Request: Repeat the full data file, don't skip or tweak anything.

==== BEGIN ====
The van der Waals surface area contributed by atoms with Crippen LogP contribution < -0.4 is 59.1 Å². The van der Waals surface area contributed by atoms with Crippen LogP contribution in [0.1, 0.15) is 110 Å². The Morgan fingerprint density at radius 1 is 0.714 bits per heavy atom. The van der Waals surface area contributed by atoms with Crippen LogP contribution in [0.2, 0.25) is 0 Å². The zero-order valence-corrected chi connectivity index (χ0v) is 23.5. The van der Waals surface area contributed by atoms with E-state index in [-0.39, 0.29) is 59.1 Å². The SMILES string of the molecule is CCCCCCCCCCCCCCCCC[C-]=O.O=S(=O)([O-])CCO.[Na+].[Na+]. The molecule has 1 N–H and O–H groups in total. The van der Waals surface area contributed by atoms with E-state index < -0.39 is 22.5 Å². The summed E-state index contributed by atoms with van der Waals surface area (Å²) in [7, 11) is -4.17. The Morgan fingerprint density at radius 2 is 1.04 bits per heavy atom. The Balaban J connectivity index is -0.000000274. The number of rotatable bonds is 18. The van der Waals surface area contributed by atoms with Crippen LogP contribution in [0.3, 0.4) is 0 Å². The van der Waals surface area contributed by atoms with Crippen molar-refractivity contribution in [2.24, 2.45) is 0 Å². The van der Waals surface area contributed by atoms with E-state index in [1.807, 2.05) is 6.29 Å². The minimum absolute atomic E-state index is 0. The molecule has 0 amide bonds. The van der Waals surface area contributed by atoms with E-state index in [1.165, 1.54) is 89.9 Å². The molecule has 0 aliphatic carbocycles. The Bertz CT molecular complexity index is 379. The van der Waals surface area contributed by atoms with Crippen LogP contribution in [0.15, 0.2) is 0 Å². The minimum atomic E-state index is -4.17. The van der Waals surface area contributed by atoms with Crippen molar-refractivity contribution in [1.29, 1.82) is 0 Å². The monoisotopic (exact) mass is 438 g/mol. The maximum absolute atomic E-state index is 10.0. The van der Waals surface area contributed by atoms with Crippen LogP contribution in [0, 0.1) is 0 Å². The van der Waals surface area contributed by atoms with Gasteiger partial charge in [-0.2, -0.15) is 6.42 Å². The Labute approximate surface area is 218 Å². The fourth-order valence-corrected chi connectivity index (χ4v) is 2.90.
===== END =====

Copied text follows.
The van der Waals surface area contributed by atoms with Crippen LogP contribution < -0.4 is 59.1 Å². The van der Waals surface area contributed by atoms with Crippen LogP contribution in [0.1, 0.15) is 110 Å². The Morgan fingerprint density at radius 1 is 0.714 bits per heavy atom. The van der Waals surface area contributed by atoms with Crippen LogP contribution in [0.2, 0.25) is 0 Å². The zero-order valence-corrected chi connectivity index (χ0v) is 23.5. The van der Waals surface area contributed by atoms with E-state index in [-0.39, 0.29) is 59.1 Å². The SMILES string of the molecule is CCCCCCCCCCCCCCCCC[C-]=O.O=S(=O)([O-])CCO.[Na+].[Na+]. The molecule has 1 N–H and O–H groups in total. The van der Waals surface area contributed by atoms with E-state index < -0.39 is 22.5 Å². The summed E-state index contributed by atoms with van der Waals surface area (Å²) in [7, 11) is -4.17. The Morgan fingerprint density at radius 2 is 1.04 bits per heavy atom. The Balaban J connectivity index is -0.000000274. The number of rotatable bonds is 18. The van der Waals surface area contributed by atoms with Crippen LogP contribution in [0.3, 0.4) is 0 Å². The van der Waals surface area contributed by atoms with Crippen molar-refractivity contribution in [2.24, 2.45) is 0 Å². The van der Waals surface area contributed by atoms with E-state index in [1.807, 2.05) is 6.29 Å². The minimum absolute atomic E-state index is 0. The molecule has 0 amide bonds. The van der Waals surface area contributed by atoms with E-state index in [1.165, 1.54) is 89.9 Å². The molecule has 0 aliphatic carbocycles. The Bertz CT molecular complexity index is 379. The van der Waals surface area contributed by atoms with Crippen LogP contribution in [0.15, 0.2) is 0 Å². The minimum atomic E-state index is -4.17. The van der Waals surface area contributed by atoms with Crippen molar-refractivity contribution in [1.29, 1.82) is 0 Å². The monoisotopic (exact) mass is 438 g/mol. The maximum absolute atomic E-state index is 10.0. The van der Waals surface area contributed by atoms with Crippen LogP contribution in [0, 0.1) is 0 Å². The van der Waals surface area contributed by atoms with Gasteiger partial charge in [-0.2, -0.15) is 6.42 Å². The Labute approximate surface area is 218 Å². The fourth-order valence-corrected chi connectivity index (χ4v) is 2.90.